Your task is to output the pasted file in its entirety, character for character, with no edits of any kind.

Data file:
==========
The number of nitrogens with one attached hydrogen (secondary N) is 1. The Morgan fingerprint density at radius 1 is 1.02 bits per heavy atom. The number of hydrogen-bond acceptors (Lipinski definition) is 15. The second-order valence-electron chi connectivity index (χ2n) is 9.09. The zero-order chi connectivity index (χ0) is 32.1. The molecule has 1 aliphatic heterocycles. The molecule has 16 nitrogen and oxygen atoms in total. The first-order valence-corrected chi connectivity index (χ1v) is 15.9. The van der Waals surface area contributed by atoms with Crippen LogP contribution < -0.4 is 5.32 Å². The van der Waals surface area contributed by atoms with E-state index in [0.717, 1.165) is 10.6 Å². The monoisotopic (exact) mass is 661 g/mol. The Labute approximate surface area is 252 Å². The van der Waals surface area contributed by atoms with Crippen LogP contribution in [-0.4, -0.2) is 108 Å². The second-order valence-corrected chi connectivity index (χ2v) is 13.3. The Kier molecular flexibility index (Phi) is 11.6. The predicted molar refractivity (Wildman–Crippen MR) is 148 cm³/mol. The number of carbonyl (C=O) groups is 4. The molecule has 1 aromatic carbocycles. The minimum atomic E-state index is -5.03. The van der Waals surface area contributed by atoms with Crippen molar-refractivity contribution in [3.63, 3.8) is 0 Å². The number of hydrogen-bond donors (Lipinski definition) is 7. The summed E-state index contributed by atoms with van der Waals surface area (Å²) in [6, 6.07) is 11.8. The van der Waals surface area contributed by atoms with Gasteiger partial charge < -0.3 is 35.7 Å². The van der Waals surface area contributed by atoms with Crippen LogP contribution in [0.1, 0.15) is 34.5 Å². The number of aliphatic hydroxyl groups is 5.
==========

The number of nitrogens with one attached hydrogen (secondary N) is 1. The Morgan fingerprint density at radius 1 is 1.02 bits per heavy atom. The number of hydrogen-bond acceptors (Lipinski definition) is 15. The second-order valence-electron chi connectivity index (χ2n) is 9.09. The zero-order chi connectivity index (χ0) is 32.1. The molecule has 1 aliphatic heterocycles. The molecule has 16 nitrogen and oxygen atoms in total. The first-order valence-corrected chi connectivity index (χ1v) is 15.9. The van der Waals surface area contributed by atoms with Crippen LogP contribution < -0.4 is 5.32 Å². The van der Waals surface area contributed by atoms with E-state index in [0.717, 1.165) is 10.6 Å². The monoisotopic (exact) mass is 661 g/mol. The Labute approximate surface area is 252 Å². The van der Waals surface area contributed by atoms with Crippen LogP contribution in [-0.4, -0.2) is 108 Å². The second-order valence-corrected chi connectivity index (χ2v) is 13.3. The Kier molecular flexibility index (Phi) is 11.6. The predicted molar refractivity (Wildman–Crippen MR) is 148 cm³/mol. The number of carbonyl (C=O) groups is 4. The molecule has 1 aromatic carbocycles. The minimum atomic E-state index is -5.03. The van der Waals surface area contributed by atoms with Crippen molar-refractivity contribution in [3.63, 3.8) is 0 Å². The number of hydrogen-bond donors (Lipinski definition) is 7. The summed E-state index contributed by atoms with van der Waals surface area (Å²) in [6, 6.07) is 11.8. The van der Waals surface area contributed by atoms with Gasteiger partial charge < -0.3 is 35.7 Å². The van der Waals surface area contributed by atoms with Crippen LogP contribution in [0.1, 0.15) is 34.5 Å². The number of aliphatic hydroxyl groups is 5.